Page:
GP turnover saw a steady increase over the last decade, according to researchers, who have warned policymakers that support measures must be put in place to improve retention.
The University of Manchester study used NHS data from all English GP practices, which totalled 8,085 in 2007 and 6,598 in 2019.
The study assessed changes in turnover, since high turnover is a marker of poor fiscal and organisational ‘health’.
- The proportion of practices with high turnover (between 10% and 40% within a year) ‘almost doubled from 14% in 2009, to 27% in 2019’.
- The number of practices with continued high turnover over at least three years grew from 2.7% in 2007 to 6.3% in 2017.
- However, the proportion of GP practices with ‘very high turnover’ of above 40% stayed stable at roughly 8%.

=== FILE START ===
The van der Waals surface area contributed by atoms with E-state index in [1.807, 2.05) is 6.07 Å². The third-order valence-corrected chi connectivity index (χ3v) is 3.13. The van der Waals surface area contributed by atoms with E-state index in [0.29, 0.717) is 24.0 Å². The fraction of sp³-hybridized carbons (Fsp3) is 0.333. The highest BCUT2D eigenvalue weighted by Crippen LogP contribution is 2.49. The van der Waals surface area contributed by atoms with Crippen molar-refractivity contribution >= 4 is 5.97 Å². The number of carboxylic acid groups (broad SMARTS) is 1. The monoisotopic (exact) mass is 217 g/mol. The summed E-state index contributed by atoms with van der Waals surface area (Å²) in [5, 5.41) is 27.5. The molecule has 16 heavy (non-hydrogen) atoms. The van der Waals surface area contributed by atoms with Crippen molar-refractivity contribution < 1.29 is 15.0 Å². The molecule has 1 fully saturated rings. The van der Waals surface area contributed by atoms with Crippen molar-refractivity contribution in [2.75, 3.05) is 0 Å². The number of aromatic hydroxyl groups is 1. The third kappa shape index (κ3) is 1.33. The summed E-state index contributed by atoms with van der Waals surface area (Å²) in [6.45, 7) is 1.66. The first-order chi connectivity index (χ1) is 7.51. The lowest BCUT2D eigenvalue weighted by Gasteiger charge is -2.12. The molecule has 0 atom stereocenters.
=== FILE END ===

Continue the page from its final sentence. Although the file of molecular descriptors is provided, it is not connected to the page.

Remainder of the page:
GPs in the most deprived areas suffered ‘higher turnover rates’ than practices in the least deprived areas.
Practices in the most deprived areas had turnover rates that were up to 10% higher compared to practices in the least deprived areas, even when accounting for differences across NHS regions, the researchers said.
The report concluded: ‘GP turnover has increased in the last decade nationally, with regional variability. Greater attention to physician turnover is needed, in the most deprived areas in particular, where GPs often need to deal with more complex health needs.
‘There is a large cost associated with GP turnover and practices with very high persistent turnover need to be further researched, and the causes behind this identified, to allow support strategies and policies to be developed.’
The study also found that:
- The 75th percentile for turnover was 11% in 2009, increasing to 18% in 2014 and then decreasing to 14% in 2019.
- There was high regional variability in average turnover rates in 2007 and their changes over time.
- The biggest increase and highest levels in 2019 (from 6% to 12%) was reported by practices in the (former) NHS West Midlands strategic health authority.